Turning ghosts into customers
By Paul Leybourne, Director, Vodat International
Clienteling, or the business of selling to customers based on an insight into their needs, is regarded rightly as a key differentiator for retailers focused on reinventing the post sales per square foot model of store profitability.
Clearly, measuring the success of a store on return on square footage alone is not the answer in a world where so many sales are being made online; even where customers come into the store, they may be visiting simply to pick up an order made on the web or telephone.
So, retailers look for other measures, such as return on experience – did the customer have a rewarding experience in the store, even if they did not buy there and then. Or even return on interaction – did the customer seek advice on a product that they then purchased elsewhere. In these scenarios, the store is providing a valuable service which hopefully influenced the decision to buy, wherever and whenever that decision was taken.
However, these are only two scenarios and there are others that some retailers may be missing. Consider the customer that wants to be left alone and certainly does not require help from staff. They may even be using their mobile phone while they are browsing, either looking at a website or even talking to a friend to get their advice. To the smart retailer, this customer is an opportunity.
"Here, for so many retailers is business as usual; customers inhabiting stores like ghosts, unseen, uncared for and doomed to haunting stores and shopping centres across the nation"
First of all, when that customer does decide that they want help, they will expect many things to all happen effectively and immediately; they will expect staff, ideally to know who they are and what they might have bought in the past and what their preferences are. They will expect the staff to know all there is to know about the products they are browsing, whether they are in stock, or if they are not in stock whether they can be sourced from another store or warehouse and delivered to the customer’s home.
Whilst this seems like a complicated set of requirements, it is almost certainly the price of the sale, and in the case of a loyal customer, it may even be the price of their long-term loyalty. How many retailers know that their stores are filled right now with loyal customers unless they can identify them? Or how many of those customers, because they cannot get either the product or the service they seek, simply drift away? They may never return but either way, clearly, they did not buy anything that day.
Here, for so many retailers is business as usual; customers inhabiting stores like ghosts, unseen, uncared for and doomed to haunting stores and shopping centres across the nation.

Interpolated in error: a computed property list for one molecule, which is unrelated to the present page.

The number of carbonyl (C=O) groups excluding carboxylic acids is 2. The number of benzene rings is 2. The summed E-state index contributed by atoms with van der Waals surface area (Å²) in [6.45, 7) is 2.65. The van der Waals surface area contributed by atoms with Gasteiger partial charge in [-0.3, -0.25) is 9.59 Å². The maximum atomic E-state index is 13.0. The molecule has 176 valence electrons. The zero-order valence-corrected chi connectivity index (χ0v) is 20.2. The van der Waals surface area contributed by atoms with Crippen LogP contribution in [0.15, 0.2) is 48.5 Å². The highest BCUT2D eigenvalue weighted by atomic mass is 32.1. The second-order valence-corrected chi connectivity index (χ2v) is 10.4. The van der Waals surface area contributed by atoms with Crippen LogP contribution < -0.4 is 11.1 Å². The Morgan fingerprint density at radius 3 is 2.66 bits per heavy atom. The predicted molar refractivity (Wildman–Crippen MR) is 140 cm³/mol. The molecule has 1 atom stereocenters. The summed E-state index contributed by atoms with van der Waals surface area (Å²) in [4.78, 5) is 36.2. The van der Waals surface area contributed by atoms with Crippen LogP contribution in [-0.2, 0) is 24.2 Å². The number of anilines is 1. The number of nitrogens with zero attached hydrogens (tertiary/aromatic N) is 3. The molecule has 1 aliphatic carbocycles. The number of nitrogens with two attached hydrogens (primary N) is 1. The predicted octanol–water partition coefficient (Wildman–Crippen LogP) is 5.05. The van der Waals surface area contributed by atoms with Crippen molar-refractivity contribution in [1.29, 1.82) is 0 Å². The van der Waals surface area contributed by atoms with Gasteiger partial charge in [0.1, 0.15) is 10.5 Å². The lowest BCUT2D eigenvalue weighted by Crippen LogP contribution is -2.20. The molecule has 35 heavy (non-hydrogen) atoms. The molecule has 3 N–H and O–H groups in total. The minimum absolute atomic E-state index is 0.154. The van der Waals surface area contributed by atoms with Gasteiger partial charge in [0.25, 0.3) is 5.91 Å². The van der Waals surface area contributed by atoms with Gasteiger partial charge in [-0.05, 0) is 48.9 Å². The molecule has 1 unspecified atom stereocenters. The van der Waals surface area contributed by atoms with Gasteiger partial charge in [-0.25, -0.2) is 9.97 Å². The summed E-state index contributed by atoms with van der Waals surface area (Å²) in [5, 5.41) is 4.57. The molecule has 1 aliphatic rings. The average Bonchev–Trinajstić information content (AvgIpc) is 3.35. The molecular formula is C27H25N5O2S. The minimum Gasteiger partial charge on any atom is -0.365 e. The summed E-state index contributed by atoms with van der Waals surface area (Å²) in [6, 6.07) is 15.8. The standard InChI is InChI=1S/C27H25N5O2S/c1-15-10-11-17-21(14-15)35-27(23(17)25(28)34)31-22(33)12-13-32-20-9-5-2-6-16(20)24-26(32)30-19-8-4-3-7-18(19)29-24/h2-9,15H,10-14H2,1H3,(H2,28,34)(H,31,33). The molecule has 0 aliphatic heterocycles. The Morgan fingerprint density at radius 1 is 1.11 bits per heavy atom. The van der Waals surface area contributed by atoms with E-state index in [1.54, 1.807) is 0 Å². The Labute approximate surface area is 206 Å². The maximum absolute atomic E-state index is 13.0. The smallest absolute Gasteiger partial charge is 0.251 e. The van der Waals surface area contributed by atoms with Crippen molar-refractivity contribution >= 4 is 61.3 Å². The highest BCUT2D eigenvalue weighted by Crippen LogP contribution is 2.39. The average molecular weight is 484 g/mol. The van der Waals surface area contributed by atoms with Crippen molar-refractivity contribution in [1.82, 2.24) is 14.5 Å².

The alternative scenario is without doubt not easy to deliver, because its success relies on a combination of things – motivated and trained staff, appropriate devices able to access customer, product and service information, customer and transaction data, and seamless delivery and payments processes.
Those retailers that have addressed the challenge are reporting success in a range of areas – helping customers to find the product they are seeking, selling additional items, getting positive feedback from staff who feel they are being helped to do what they do well, and higher footfall because the store starts to have a reputation for delivering a great service.
And far from competing with online sales, the store complements them because it is able to use the customer’s online activity to ensure that the right level of service is given in store, depending on where that customer is on their buying journey. It also means that staff can serve appropriate to the customer’s occasion, be it birthday, gifting, holidays, treats and so on, because they have the information they need in advance.
Bringing all these diverse components together does of course rely on robust store networks, with sufficient bandwidth to drive staff as well as customer devices, point of sale devices if they are separate, digital advertising screens, magic mirrors in the changing room, people counting devices so that staff can see what parts of the store have the most traffic, augmented reality so that staff can see and interact with products in real environments, and electronic tags and labels enabling stock control as well as access to deeper information about products.
A single network able to manage all these processes is one that is built into the fabric of the store, without interrupting the clean lines of the store and shelf design, or the customer’s perfect experience of their favourite brands, favourite stores and favourite staff.